Presidential candidate Joe Biden recently announced “Innovate in America” as part of his larger economic plan. This is an important move in the right direction at a time when our national innovation agenda is suffering from neglect and worse. A nation’s ability to fulfill its destiny and to advance depends on its ability to innovate. This is why dozens of countries now have sophisticated national innovation strategies and have allocated significant resources and effort to realizing them. Thus, it is worth giving the Biden innovation agenda a once-over while the ink is still drying.
While details are still forthcoming, Innovate in America is described as “dramatic, accelerated Research & Development investment of $300 billion over 4 years to create
millions of good jobs today, and to secure our global leadership in the most critical and competitive new industries and technologies.” It focuses on funding research, support for small business and the development of new technologies that in turn will lead to what are described elsewhere as “innovation jobs.”
I see five themes that would benefit from further development:
1) The need for an expanded innovation narrative – AI pioneer Marvin Minsky referred to “suitcase” words as those that required unpacking for their full meaning to be understood. Innovation is one of those suitcase words, groaning under the weight of multiple meanings. It is tempting to equate innovation with science and technology – the hard stuff. But I would assert that innovation is a complex discipline made up of many parts that have not yet had the right seat at the national table. They include design thinking, behavioral economics, ideation and psychology – human centered disciplines that enable a deeper empathy with human needs. And let’s not forget entrepreneurship; innovation won’t happen without the entrepreneurial skills needed to realize value from ideas.
The need for this kind of expanded view shows up in the evolving narrative about STEM (science, technology engineering and math) education. Design guru John Maeda proposed the addition of an “A” for Arts to create STEAM from STEM. This makes sense because artists often serve as society’s antennae with their ability to anticipate cultural and societal change. But I believe we are only playing with a full deck when the “I” for innovation is added to give us STEAMi. Singapore and other innovation savvy countries routinely talk in terms of STI – science, technology and innovation. They don’t treat innovation like the ghost in the machine or something that will inevitably follow when the right set of technologies are developed. Rather they see innovation as its own set of capabilities that can be cultivated in people, organizations and societies and that enable the realization of desired outcomes.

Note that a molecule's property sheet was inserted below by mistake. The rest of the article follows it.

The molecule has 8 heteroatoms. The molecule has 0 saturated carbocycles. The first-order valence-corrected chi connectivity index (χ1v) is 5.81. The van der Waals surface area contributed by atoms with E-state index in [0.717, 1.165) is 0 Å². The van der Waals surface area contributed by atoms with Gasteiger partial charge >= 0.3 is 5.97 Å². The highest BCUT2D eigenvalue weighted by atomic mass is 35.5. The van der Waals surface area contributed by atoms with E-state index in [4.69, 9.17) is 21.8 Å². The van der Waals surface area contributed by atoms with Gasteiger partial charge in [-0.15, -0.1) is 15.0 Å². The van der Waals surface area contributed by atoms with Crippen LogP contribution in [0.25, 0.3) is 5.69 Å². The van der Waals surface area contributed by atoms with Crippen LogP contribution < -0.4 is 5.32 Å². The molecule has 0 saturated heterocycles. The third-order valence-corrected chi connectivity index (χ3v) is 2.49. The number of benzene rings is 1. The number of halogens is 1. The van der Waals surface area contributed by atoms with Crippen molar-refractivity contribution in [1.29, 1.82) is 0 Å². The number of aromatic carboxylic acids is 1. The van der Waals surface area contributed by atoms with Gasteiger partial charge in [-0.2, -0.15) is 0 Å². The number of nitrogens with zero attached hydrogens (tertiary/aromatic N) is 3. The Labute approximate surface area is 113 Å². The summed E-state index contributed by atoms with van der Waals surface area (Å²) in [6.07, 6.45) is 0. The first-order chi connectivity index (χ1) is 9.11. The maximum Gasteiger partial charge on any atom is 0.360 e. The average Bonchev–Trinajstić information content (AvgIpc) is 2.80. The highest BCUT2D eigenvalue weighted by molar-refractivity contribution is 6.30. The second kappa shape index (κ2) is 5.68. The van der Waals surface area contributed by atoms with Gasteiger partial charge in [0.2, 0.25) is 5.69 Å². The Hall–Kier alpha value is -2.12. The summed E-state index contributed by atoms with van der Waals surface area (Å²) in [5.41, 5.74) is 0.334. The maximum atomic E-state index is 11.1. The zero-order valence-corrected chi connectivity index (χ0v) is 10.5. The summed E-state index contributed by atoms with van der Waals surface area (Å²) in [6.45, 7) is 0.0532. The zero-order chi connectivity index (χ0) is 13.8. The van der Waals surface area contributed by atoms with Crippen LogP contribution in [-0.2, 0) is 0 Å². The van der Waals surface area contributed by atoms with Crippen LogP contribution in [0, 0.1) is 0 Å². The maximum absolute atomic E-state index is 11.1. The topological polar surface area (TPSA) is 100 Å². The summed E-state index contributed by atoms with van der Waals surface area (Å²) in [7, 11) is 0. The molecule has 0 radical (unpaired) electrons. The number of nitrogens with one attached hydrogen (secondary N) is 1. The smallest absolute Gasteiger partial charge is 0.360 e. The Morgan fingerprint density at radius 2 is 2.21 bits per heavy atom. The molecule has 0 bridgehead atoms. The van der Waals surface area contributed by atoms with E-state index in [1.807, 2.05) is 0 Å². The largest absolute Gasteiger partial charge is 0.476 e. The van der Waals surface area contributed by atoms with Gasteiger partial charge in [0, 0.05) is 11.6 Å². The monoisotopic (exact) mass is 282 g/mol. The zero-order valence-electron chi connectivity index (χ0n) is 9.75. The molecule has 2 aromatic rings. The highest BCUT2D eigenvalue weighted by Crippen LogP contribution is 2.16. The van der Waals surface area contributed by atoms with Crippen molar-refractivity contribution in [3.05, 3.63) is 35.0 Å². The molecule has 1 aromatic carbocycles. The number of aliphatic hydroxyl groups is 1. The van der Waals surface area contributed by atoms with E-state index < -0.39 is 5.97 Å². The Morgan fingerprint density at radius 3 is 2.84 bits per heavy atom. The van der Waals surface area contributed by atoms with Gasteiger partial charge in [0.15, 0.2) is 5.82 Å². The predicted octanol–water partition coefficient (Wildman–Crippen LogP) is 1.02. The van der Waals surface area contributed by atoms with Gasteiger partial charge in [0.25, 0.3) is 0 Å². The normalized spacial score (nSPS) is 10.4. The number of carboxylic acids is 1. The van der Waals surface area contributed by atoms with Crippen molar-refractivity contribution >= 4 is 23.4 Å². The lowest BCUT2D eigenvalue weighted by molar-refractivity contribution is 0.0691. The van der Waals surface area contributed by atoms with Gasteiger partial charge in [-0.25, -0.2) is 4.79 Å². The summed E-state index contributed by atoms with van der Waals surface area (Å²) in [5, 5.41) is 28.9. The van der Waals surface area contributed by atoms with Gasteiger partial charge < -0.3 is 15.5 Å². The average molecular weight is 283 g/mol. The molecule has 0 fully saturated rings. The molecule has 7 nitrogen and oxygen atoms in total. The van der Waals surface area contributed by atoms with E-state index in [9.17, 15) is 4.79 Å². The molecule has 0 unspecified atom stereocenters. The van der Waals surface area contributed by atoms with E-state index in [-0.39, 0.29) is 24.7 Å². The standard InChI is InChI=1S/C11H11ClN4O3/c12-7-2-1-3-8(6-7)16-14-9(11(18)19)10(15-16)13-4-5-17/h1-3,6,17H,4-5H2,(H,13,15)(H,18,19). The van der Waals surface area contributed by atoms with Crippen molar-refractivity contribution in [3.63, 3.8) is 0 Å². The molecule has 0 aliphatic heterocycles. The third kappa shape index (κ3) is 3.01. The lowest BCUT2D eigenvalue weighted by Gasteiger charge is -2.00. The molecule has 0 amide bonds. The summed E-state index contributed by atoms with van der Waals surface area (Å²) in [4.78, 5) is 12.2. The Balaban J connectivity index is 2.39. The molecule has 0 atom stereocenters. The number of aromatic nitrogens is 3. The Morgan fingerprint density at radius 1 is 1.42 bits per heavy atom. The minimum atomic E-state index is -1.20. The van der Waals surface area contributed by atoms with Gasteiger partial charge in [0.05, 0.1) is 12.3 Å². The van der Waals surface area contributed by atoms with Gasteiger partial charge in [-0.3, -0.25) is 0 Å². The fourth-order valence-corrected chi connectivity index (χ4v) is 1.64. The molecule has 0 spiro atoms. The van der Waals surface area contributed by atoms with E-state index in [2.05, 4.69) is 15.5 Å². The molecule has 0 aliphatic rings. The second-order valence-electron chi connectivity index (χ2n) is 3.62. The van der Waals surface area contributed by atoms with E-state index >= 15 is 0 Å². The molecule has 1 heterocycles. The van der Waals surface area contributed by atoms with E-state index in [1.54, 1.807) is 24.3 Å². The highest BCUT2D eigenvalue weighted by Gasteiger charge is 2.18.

2) The need for a new model of innovation learning – I often say to anyone who will listen that if you want innovation, you have to have people who know how to do it. And if you want people who know how to do it, you have to help them learn how to do it. Let me stress that in my opinion innovation is an emerging discipline that is teachable and learnable. It includes, but goes far beyond the kind of “technical training programs around digital, statistical, and technology skills” described by Innovate in America.
To be sure, innovation learning is in beta. It requires new blended, experiential approaches to pedagogy. You don’t acquire this proficiency by studying books or listening to lectures.
3) The need for sophisticated stewardship of innovation – In my experience with both companies and governments, innovation does not happen unless there is a clear answer to the question of who is responsible. This involves defining authorities and access to resources. No bucks, no Buck Rogers, as the saying goes. Effective stewardship also requires clear accountability, well designed workflow and seasoned process management.
4) The need to maintain a global perspective – “Innovate in America” correctly states the case for investing in domestic capability. Yet one should not forget that the innovation economy, along with its markets and talent pools, is global. And it is inevitable that more and more original scientific discoveries, novel technologies and business models will originate from outside the United States. Yet the United States occupies a unique place in the global ecosystem, which can confer advantages in such terms as collaborations and partnerships, as well as access to markets and talent pools. There is a reason why visitors from around the world continue to pilgrimage to Silicon Valley, whose continuing ability to generate value comes in no small measure from the range of its global connections.
5) The need to link the innovation narrative to national purpose – A question I sometimes ask leaders is this: if innovation is the answer you seek, what is the question you are trying to solve for? What is the purpose that innovation will serve? What are the moonshots that will galvanize a new generation of American innovators? How will innovation serve our big ideas as well as address the wicked problems of global society? How will our innovation agenda come alive when it serves big ideas, rather than being a novelty machine to stimulate consumption? Food for thought.
It’s time to get real. We need a national strategy for innovation based on clear definitions; one that is animated by urgency and national purpose. We need the right funding and stewardship models. We need to reimagine innovation learning to empower a rising generation of innovators. And we need to hold our leaders accountable for fresh approaches to innovation as one of our most important strategic agendas.
Over to you, Joe.
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